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Infinite series can represent functions.

We saw previously that we can approximate functions by degree $n$ polynomials, which we called Taylor polynomials. If the function has infinitely many derivatives at $x=c$, we can continue the process of finding the coefficients $a_n$ in the Taylor polynomial indefinitely. We obtain an infinite series by doing this, and we want to study this series.
Which of the following are power series functions?
$f(x) = 0$ $f(x) = -9$ $f(x) = 3x+1$ $f(x) = x^{1/2}-x +8$ $f(x) = -4x^{-3}+5x^{-1}+7-18x^2$ $f(x) = x^{-3}+x^{-2}+x^{-1}+1+x+x^2+x^3 +\cdots$ $f(x) = \frac {x^2 - 3x + 2}{x-2}$ $f(x) = x^7-32x^6-\pi x^3+45/84$ $f(x) = x^{10} + x^{20} + x^{30} + \cdots$
Every polynomial is a power series.

Here are four basic power series (centered at zero) that every mathematician knows.

Next to each of the series, we list an interval which will correspond to the domain of the series. Using power series we can “read-off” properties of functions. Here are some examples.

• We can easily see that $e^0 =1$, $\sin (0)=0$, and $\cos (0) =1$.
• Since every power of $x$ in the power series for sine is odd, we can see that sine is an odd function. Likewise, since every power of $x$ in the power series for cosine is even, we can see cosine is an even function.
• Limits like are “easy” to compute, since they can be rewritten as follows.

and

• Power series give us methods to actually compute values for these functions.

### Convergence of power series

You may have noticed a small caveat above. The caveat is the “$|x|<1$,” which we referred to as something like the domain of the function. This restriction is required because if our formula is true, then for any number $r$, provided that $|r|<1$, we have and the expression on the right-hand side of the equation above is a geometric series! As we’ve learned, geometric series only converge when the common ratio (in this case $r$) is between $-1$ and $1$ noninclusive. If we look at a graph of $y = \frac {1}{1-x}$ along with a graph of $y = 1+ x+ x^2 + x^3 + \cdots$ we see

True or False:
true false
True or False:
true false

Our next theorem tells us what possible scenarios we could encounter when investigating convergence of power series.

True or False: A power series always converges when $x=c$.
true false
True or False: If then $f(c) = 0$.
true false

Power series are both similar to and different from the series we’ve previously studied. When we fix some value for $x$, we are working with the sort of series we’ve already studied - a series of numbers. In this way, we can use all of our previous tools for working with series. We can also let $x$ be a variable, and consider our power series as a function. Because power series can define functions, we no longer exclusively talk about convergence at a point, instead we talk about the radius and interval of convergence.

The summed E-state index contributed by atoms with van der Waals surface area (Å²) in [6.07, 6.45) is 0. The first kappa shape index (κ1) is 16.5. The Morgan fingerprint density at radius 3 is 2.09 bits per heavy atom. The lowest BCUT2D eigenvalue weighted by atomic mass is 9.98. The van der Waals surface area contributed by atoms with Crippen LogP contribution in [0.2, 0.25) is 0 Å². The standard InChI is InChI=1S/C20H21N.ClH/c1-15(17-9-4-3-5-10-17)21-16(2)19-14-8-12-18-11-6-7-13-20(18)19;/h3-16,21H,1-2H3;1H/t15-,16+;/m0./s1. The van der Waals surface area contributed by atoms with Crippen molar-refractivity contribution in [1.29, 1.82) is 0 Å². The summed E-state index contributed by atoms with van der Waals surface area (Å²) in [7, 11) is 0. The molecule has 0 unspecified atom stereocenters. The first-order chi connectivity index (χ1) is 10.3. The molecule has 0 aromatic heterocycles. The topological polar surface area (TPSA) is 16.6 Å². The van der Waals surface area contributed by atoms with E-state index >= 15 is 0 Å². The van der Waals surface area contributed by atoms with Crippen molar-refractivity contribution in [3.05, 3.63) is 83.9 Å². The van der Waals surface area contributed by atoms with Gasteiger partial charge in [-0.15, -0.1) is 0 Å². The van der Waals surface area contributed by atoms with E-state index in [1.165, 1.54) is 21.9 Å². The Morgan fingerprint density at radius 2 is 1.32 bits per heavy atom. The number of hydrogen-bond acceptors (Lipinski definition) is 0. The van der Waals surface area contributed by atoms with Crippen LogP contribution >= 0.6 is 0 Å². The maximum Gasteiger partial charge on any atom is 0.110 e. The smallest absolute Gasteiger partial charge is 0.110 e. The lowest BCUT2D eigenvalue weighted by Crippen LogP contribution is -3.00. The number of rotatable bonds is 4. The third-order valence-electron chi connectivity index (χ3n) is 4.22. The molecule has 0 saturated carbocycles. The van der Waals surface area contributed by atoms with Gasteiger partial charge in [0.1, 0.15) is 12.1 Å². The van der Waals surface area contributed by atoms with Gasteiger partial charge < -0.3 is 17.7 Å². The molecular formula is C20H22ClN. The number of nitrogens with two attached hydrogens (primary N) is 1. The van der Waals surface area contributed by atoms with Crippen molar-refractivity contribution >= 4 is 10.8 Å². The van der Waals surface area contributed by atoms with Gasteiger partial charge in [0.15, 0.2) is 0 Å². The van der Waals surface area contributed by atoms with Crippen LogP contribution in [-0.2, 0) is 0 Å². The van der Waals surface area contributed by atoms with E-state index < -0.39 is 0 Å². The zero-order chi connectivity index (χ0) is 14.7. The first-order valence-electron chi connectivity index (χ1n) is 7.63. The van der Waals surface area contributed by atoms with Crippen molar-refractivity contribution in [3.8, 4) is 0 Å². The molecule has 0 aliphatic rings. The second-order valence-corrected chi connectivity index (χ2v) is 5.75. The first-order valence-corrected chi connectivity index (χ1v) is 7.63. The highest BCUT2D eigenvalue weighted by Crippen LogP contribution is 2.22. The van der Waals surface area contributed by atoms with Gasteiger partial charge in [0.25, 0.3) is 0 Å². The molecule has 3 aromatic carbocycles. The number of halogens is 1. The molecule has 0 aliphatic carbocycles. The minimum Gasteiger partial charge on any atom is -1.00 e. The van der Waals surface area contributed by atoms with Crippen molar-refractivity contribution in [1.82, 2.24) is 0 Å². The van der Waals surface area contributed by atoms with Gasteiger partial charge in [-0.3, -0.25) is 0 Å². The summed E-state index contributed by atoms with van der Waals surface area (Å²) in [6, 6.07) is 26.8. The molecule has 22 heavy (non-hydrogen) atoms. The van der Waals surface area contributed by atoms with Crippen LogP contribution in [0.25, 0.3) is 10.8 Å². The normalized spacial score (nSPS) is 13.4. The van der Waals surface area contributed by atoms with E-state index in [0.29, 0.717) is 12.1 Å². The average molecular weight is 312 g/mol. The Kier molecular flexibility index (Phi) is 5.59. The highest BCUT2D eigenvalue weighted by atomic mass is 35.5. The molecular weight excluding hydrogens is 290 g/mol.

In the previous definition, the interval of convergence depends on the series. We must separately consider the behavior of a power series at the endpoints of its interval of convergence. In other words, we plug in values for $x$, and consider the series as a series of numbers!

Suppose you know that converges when $x =7$ and diverges when $x = -1$. Must the series converge at $x=4$?
yes no there is not enough information

How do we check for radius of convergence? Two old friends can come to the rescue: the ratio and root tests.

While the ratio and root test are good for determining the radius of convergence of a power series, they are useless for determining convergence at the end-points of the interval. Let’s see an example:

Let’s work through an example of a power series that only converges at a single point.

### New power series from old

With the basic power series above, we can produce new power series via algebraic manipulation.

In our first example we will derive Euler’s famous formula where $i$ is the number $i^2=-1$.

Euler’s formula $e^{ix} = \cos (x) + i \sin (x)$ allows us to produce (by setting $x=\pi$) the amazing identity: This identity combines the fundamental constants, $0$, $1$, $i$, $\pi$ and $e$, along with the fundamental operations of addition, multiplication, and exponentiation!

A few notes about the theorem above:
• The theorem states that differentiation and integration do not change the radius of convergence. It does not state anything about the interval of convergence. They are not always the same. Check the endpoints!
• Notice how the summation for $f'(x)$ starts with $n=1$. This is because the derivative of the constant term $a_0$ of $f(x)$ is $0$.
• Differentiation and integration are simply calculated term-by-term using the power rule.

Let’s see an example.